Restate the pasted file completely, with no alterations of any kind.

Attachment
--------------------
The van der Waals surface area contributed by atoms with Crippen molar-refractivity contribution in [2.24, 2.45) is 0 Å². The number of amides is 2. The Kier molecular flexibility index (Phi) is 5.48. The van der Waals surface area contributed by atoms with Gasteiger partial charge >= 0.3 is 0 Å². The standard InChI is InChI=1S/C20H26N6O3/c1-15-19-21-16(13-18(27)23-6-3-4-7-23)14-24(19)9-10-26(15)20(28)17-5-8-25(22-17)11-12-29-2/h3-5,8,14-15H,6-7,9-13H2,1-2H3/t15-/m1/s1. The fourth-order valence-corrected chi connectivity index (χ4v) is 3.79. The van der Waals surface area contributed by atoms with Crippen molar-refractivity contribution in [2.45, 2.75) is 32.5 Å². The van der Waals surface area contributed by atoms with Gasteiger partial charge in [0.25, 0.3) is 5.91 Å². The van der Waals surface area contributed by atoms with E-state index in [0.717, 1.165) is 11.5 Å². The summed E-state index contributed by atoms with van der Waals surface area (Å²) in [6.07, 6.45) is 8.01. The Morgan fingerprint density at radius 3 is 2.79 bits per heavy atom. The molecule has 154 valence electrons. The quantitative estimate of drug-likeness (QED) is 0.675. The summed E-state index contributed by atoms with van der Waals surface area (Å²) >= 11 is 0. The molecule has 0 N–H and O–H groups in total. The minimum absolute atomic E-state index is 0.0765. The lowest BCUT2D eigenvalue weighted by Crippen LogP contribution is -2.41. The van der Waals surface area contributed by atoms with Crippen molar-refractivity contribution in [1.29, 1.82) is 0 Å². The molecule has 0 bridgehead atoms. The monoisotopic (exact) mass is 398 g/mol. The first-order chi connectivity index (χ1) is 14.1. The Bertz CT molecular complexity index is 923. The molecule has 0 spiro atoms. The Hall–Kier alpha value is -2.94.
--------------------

The van der Waals surface area contributed by atoms with Crippen molar-refractivity contribution in [2.24, 2.45) is 0 Å². The number of amides is 2. The Kier molecular flexibility index (Phi) is 5.48. The van der Waals surface area contributed by atoms with Gasteiger partial charge >= 0.3 is 0 Å². The standard InChI is InChI=1S/C20H26N6O3/c1-15-19-21-16(13-18(27)23-6-3-4-7-23)14-24(19)9-10-26(15)20(28)17-5-8-25(22-17)11-12-29-2/h3-5,8,14-15H,6-7,9-13H2,1-2H3/t15-/m1/s1. The fourth-order valence-corrected chi connectivity index (χ4v) is 3.79. The van der Waals surface area contributed by atoms with Crippen molar-refractivity contribution in [2.45, 2.75) is 32.5 Å². The van der Waals surface area contributed by atoms with Gasteiger partial charge in [0.25, 0.3) is 5.91 Å². The van der Waals surface area contributed by atoms with E-state index in [0.717, 1.165) is 11.5 Å². The summed E-state index contributed by atoms with van der Waals surface area (Å²) in [6.07, 6.45) is 8.01. The Morgan fingerprint density at radius 3 is 2.79 bits per heavy atom. The molecule has 154 valence electrons. The quantitative estimate of drug-likeness (QED) is 0.675. The summed E-state index contributed by atoms with van der Waals surface area (Å²) >= 11 is 0. The molecule has 0 N–H and O–H groups in total. The minimum absolute atomic E-state index is 0.0765. The lowest BCUT2D eigenvalue weighted by Crippen LogP contribution is -2.41. The van der Waals surface area contributed by atoms with Crippen molar-refractivity contribution in [1.29, 1.82) is 0 Å². The molecule has 0 bridgehead atoms. The monoisotopic (exact) mass is 398 g/mol. The first-order chi connectivity index (χ1) is 14.1. The Bertz CT molecular complexity index is 923. The molecule has 0 spiro atoms. The Hall–Kier alpha value is -2.94.